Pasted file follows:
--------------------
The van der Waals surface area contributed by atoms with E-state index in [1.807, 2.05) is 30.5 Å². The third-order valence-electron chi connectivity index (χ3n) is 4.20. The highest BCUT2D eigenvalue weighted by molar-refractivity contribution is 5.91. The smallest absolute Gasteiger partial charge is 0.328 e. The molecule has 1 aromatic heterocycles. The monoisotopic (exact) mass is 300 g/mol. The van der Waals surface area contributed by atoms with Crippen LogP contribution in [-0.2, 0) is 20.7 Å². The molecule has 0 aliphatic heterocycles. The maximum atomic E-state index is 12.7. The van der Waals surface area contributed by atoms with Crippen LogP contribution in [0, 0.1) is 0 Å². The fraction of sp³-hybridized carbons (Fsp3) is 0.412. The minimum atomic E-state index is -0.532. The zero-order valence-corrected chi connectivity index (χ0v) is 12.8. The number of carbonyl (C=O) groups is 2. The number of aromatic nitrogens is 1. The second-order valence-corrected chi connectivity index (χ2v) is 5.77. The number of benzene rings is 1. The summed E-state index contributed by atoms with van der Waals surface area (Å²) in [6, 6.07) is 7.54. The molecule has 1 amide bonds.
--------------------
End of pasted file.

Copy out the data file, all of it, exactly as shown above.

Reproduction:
The van der Waals surface area contributed by atoms with E-state index in [1.807, 2.05) is 30.5 Å². The third-order valence-electron chi connectivity index (χ3n) is 4.20. The highest BCUT2D eigenvalue weighted by molar-refractivity contribution is 5.91. The smallest absolute Gasteiger partial charge is 0.328 e. The molecule has 1 aromatic heterocycles. The monoisotopic (exact) mass is 300 g/mol. The van der Waals surface area contributed by atoms with Crippen LogP contribution in [-0.2, 0) is 20.7 Å². The molecule has 0 aliphatic heterocycles. The maximum atomic E-state index is 12.7. The van der Waals surface area contributed by atoms with Crippen LogP contribution in [0, 0.1) is 0 Å². The fraction of sp³-hybridized carbons (Fsp3) is 0.412. The minimum atomic E-state index is -0.532. The zero-order valence-corrected chi connectivity index (χ0v) is 12.8. The number of carbonyl (C=O) groups is 2. The number of aromatic nitrogens is 1. The second-order valence-corrected chi connectivity index (χ2v) is 5.77. The number of benzene rings is 1. The summed E-state index contributed by atoms with van der Waals surface area (Å²) in [6, 6.07) is 7.54. The molecule has 1 amide bonds.